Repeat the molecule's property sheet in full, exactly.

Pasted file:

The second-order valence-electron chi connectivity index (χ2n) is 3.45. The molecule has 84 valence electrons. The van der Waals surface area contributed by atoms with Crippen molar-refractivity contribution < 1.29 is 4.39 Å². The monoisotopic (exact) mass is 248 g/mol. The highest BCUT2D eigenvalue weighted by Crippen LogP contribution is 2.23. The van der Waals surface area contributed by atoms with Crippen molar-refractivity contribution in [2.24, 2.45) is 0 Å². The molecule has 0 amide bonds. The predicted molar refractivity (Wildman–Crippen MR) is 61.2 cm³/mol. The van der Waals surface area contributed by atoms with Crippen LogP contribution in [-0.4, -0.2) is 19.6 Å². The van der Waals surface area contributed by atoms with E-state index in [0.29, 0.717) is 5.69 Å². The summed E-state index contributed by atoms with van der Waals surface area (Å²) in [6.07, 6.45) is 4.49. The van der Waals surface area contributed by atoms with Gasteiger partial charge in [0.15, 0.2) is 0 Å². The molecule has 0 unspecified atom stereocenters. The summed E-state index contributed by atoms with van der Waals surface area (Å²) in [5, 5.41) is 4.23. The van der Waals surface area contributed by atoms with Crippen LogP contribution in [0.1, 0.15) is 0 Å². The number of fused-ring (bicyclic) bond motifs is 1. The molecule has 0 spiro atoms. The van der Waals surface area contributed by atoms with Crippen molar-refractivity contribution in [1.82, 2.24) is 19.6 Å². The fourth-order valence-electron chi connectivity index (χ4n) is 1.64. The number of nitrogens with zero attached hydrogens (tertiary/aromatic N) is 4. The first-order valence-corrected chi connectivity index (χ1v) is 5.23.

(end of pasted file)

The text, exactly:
The second-order valence-electron chi connectivity index (χ2n) is 3.45. The molecule has 84 valence electrons. The van der Waals surface area contributed by atoms with Crippen molar-refractivity contribution < 1.29 is 4.39 Å². The monoisotopic (exact) mass is 248 g/mol. The highest BCUT2D eigenvalue weighted by Crippen LogP contribution is 2.23. The van der Waals surface area contributed by atoms with Crippen molar-refractivity contribution in [2.24, 2.45) is 0 Å². The molecule has 0 amide bonds. The predicted molar refractivity (Wildman–Crippen MR) is 61.2 cm³/mol. The van der Waals surface area contributed by atoms with Crippen LogP contribution in [-0.4, -0.2) is 19.6 Å². The van der Waals surface area contributed by atoms with E-state index in [0.29, 0.717) is 5.69 Å². The summed E-state index contributed by atoms with van der Waals surface area (Å²) in [6.07, 6.45) is 4.49. The van der Waals surface area contributed by atoms with Gasteiger partial charge in [0.15, 0.2) is 0 Å². The molecule has 0 unspecified atom stereocenters. The summed E-state index contributed by atoms with van der Waals surface area (Å²) in [5, 5.41) is 4.23. The van der Waals surface area contributed by atoms with Crippen LogP contribution in [0.1, 0.15) is 0 Å². The number of fused-ring (bicyclic) bond motifs is 1. The molecule has 0 spiro atoms. The van der Waals surface area contributed by atoms with Crippen molar-refractivity contribution in [1.82, 2.24) is 19.6 Å². The fourth-order valence-electron chi connectivity index (χ4n) is 1.64. The number of nitrogens with zero attached hydrogens (tertiary/aromatic N) is 4. The first-order valence-corrected chi connectivity index (χ1v) is 5.23.